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Amagi Brilliant Park Episode 2: Favorites

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Amagi Brilliant Park Episode 2 – Quick Summary

In Amagi Brilliant Park episode 2, “Not Enough Time!”, Sento forced Kanie to attend a business meeting – at gunpoint, of course. There, he met Takaya Kurisu, a representative of Amagi Development. Sento referred to Kurisu as “the enemy.” With good reason, too. He said if Amagi Brilliant Park didn’t bring in 250,000 visitors by August, it would have to close. And it was May. Is there anything Sento can do to convince Kanie to help them? Even if he agreed, what could he possibly do? And why does Kurisu think he recognized Kanie?

Note: This post may include spoilers, so be cautious.

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Favorite Quote from Amagi Brilliant Park Episode 2

Amagi Brilliant Park Episode 2: To her credit, Sento felt responsible for running the other managers off at gunpoint

Sento gets points for self awareness. She also pulls off the professional look with style and grace. Capture from the Blu Ray.

Thinking back to the first time I watched this, I think the scene where Sento tried to negotiate with Kurisu showed me Sento was someone I could emphasize with. She was in way over her head. She knew it; Kurisu knew it. Kanie soon realized it, even if he didn’t already suspect it.

The cool part? Sento tried anyway. She loves Princess Latifa, so she tried to do something very much outside her skillset.

That’s commendable. I like that about Sento. But even I have to admit: she’s terrible at working with humans. I offer my favorite quote as proof.

At the end of the business meeting, Kanie asked Sento why she hadn’t hired a professional manager. “We did, but they all quit,” she said (10:33). When he asked why, she answered, “Perhaps because I threatened them with my gun. I feel responsible for it.”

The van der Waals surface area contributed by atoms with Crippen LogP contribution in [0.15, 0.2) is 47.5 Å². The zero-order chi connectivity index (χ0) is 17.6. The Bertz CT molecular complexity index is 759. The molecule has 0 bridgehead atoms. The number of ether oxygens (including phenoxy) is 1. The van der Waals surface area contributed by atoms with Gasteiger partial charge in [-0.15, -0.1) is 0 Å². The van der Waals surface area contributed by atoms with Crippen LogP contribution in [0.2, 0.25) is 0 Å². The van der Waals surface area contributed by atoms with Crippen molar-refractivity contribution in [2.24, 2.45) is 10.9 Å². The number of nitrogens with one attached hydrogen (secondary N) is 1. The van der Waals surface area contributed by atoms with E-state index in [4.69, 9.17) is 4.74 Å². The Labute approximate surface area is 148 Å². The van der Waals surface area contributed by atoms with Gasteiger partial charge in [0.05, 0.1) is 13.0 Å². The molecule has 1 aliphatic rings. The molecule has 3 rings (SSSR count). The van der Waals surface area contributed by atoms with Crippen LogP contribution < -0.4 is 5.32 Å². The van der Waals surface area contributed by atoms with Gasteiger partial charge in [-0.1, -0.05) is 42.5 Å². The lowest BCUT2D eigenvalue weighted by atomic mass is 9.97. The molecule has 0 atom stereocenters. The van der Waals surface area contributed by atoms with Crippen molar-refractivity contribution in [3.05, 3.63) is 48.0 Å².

Did I mention I also respect her for her honesty?

Favorite Moment from Amagi Brilliant Park Episode 2

Amagi Brilliant Park Episode 2: Kanie gave the cast and crew a target for their fury

Kanie knew how those assembled would react to him. In fact, he provoked them on purpose. Capture from the Blu Ray.

Leadership is Hard

The older I get, the more I appreciate my favorite moment – and the more I respect Kanie for what he tried to do. It carried a cost, and he knew it. Yet, like Sento, he chose to do what he thought he had to.

We’re so used to stories about bad management that we forget there are good leaders and good managers out there. That’s not surprising, given the kind of “management” that captures headlines. From “leading” businessmen who declare that lying to banks of not only fine, but medal worthy, to managers who prioritize their own financial profits over the health and well-being of the people working for them, we have a plethora of examples of the wrong kind.

Amagi Brilliant Park Episode 2: Some modern leaders don't deserve the title

Sometimes, the world seems filled with selfish, short-sighted leaders. Capture from the Blu Ray.

That’s a shame. It’s a shame because it’s happening, and it’s a shame because it makes life harder for leaders who are trying to do the right thing. Further complicating matters are perceptions of leaders who are trying to do the right thing, but that thing hurts some workers in the short term.

Setup: My Experience and Kanie